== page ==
But even they would surely admit that one of the key factors in determining the "market value" of this particular piece of property is its designation by law as the site for a new multi-million dollar sporting facility. Were there no law at all, or if the law were site-neutral, this surface parking lot would be worth a whole lot less (like, say, oh about $14MM). As Craig pointed out in a comment to my previous post, bad legislation is really the culprit here. The Legislature probably thought they were giving the county leverage by imposing a cap, when in fact they removed all leverage simply by mandating which piece of land the county needed to buy.
Perhaps the amendment to seek from the Legislature is not to raise or remove the infrastructure cap, but to simply strike the site-specific language. Just make it possible to legally consider other sites within Hennepin County and see what that does to the "market value" of this particular surface parking lot.
It was mentioned elsewhere, but there is still a similarly-sized parcel of vacant land next to the new Guthrie Theater (designated, for now, as park land). Lots of people still really think the ballpark should be on the river somewhere...
"You talk about the magic, the aura, but what really makes a stadium is the fans. Concrete doesn't talk back to you. Chairs don't talk back to you. It's the people who are there, day in, day out, that makes the place magic."
– Bernie Williams
Explore the Site
Here are 50 images chosen randomly from the 3042 found on this site. Click the image to be taken to the original post. A new list is created every 10 minutes.
A peek through a tiny gate.
An early concept for the pedestrial bridge. (Source: Ballpark Authority, RP)
Pile driving in progress
Seating mound (seen from the B ramp)
Photo by Jared Wieseler
Look closely and you'll see limestone on the front of the press box!
A view into the park down Sixth Street from just beyond Hennepin. Note that one side of the street contains century-old, classic buildings -- structures which are likely to last another century or more. The other side, not so much. (Click the image to see what it looked like from exactly the same spot 97 years ago.)
It's a great view of the action, though standing here is somewhat discouraged.
No admittance -- yet! Note that you can see the seating bolts which are in place already.
Emergency access as viewed from outside the ballpark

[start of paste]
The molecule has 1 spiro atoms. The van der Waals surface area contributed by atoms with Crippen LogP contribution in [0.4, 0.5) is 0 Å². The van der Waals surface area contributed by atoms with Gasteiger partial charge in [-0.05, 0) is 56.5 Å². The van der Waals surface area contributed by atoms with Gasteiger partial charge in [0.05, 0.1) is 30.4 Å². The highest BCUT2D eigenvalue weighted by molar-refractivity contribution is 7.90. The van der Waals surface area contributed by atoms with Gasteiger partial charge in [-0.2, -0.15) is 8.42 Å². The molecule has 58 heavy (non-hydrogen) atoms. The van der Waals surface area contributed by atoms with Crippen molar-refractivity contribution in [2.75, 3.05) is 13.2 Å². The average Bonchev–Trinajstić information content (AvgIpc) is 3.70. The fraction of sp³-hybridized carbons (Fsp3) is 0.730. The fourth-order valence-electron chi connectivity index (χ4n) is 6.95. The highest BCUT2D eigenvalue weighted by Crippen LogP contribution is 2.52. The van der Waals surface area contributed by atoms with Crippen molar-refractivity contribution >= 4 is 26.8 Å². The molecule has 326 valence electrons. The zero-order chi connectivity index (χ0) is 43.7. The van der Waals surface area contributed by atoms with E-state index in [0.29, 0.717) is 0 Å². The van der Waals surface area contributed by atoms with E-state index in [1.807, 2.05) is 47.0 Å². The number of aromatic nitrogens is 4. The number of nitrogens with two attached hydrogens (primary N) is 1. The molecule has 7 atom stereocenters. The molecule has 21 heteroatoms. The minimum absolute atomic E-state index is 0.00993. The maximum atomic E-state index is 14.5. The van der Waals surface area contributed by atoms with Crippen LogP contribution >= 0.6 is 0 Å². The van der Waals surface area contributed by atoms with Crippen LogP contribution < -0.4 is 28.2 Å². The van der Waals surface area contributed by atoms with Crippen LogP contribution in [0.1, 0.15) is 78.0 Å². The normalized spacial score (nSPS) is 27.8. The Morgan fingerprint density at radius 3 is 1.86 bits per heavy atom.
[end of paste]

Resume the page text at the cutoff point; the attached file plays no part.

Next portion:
The mounds have grown seating supports
Clemson Memorial Stadium
A Hrbek tribute wall marks the end of the Carew side of the club
...but you can get a feel for what it will be like.
The sculpture on which millions of kids will one day pose.
Gate 29 "Carew" is at right.
Most of the main concourse is filled with construction materials...
This view, from the Minnekahda building (or possibly a predecessor), looks toward the right field corner. The City Market, at left, occupied the land where the B ramp and Target Plaza now stand (over I-394). And the Overlook now juts out just a little beyond where that driveway enters the railyard.
Showing more of the context for the louvers.
Ye Olde Tyme Vegetable Cart (and its modern cousin)
This was on BPM night. Nice neon, but I'm still waiting to see the homer show.
Flagpole historian Ben McEvers at far right (click for the full photo set, graciously loaned to this site by Pat Backen)
Those little oval additions are positively laughable!
This is the entrance behind home plate (not visible in the renderings which have been released). It shows that the upper deck is set back from the facade -- a very good thing if it remains in the final design.
The Seventh Street facade
July 7, 1966 (Click to see the entire scorecard with ads)
A little higher angle shows how the two stations are close to one another but distinctly separate. The oval, glass-enclosed area is the entrance from the Northstar platform below into the ballpark. The LRT platform is comparable to the other stations along that route.
Solution for a hot night, just inside Gate 34 (that's a cool mist, by the way, not hot steam, which would be kind of cruel)